Plaintiff worked as a light duty CNA on Saturday, 8 November and Sunday, 9 November 2008. As she left work on 9 November 2008, Plaintiff wrote a note to her supervisor explaining that she could not work the Tuesday and Thursday day shifts during the upcoming week because she had been unable to find child care. As a result, Plaintiff did not report for work as scheduled on Tuesday, 11 November or Thursday, 13 November 2008. When Plaintiff returned to work on Saturday, 15 November 2008, her supervisor informed Plaintiff that, if she could not work the day shift schedule, she no longer had employment.

After her termination, Plaintiff immediately began looking for other employment that she could perform consistently with the restrictions imposed by Dr. Wertman. Within two weeks, Plaintiff obtained a data entry position with Jackson Hewitt Tax Service and began working for Jackson Hewitt on 27 November 2008. The data entry position at Jackson Hewitt paid $8.50 per hour. As of the date of the hearing held before the deputy commissioner on 18 March 2009, Plaintiff continued to occupy this data entry position, working about 16 to 25 hours per week under a schedule that accommodated her child care needs. At that time, Plaintiff was still under the care of Dr. Wertman, had not reached MMI, and was still subject to the work restrictions that Dr. Wertman had imposed in October 2008.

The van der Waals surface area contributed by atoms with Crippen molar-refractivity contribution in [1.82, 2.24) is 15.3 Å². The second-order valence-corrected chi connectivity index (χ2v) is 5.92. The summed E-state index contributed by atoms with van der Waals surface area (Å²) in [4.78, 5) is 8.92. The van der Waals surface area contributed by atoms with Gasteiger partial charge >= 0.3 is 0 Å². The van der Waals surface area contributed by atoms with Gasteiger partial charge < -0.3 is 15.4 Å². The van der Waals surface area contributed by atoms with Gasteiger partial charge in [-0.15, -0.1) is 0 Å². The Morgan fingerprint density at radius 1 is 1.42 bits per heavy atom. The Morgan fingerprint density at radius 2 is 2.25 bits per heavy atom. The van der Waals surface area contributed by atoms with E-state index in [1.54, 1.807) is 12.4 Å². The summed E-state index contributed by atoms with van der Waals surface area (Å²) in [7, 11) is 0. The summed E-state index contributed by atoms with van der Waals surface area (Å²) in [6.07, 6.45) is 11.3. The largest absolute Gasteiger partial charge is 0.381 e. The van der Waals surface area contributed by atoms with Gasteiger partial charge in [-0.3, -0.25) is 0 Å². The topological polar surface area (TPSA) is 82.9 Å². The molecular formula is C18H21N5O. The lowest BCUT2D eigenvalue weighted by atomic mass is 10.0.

After terminating Plaintiff’s employment, Defendant Two Rivers drafted a letter to Plaintiff on 17 November 2008 offering her the light duty CNA job; directing her to report for work on the day shift on Wednesday, 26 November 2008; and stating that, if Plaintiff did not appear for work at the specified time, Defendant Two Rivers would assume that she had resigned. Although it had Plaintiff’s correct mailing *72address, Defendant Two Rivers mailed the 17 November 2008 letter to an outdated address. After the 17 November 2008 letter was returned as undeliverable, it was re-sent. Plaintiff finally received the 17 November 2008 letter on 9 December 2008. By that time, Plaintiff had obtained her part-time position with Jackson Hewitt.

B. Procedural History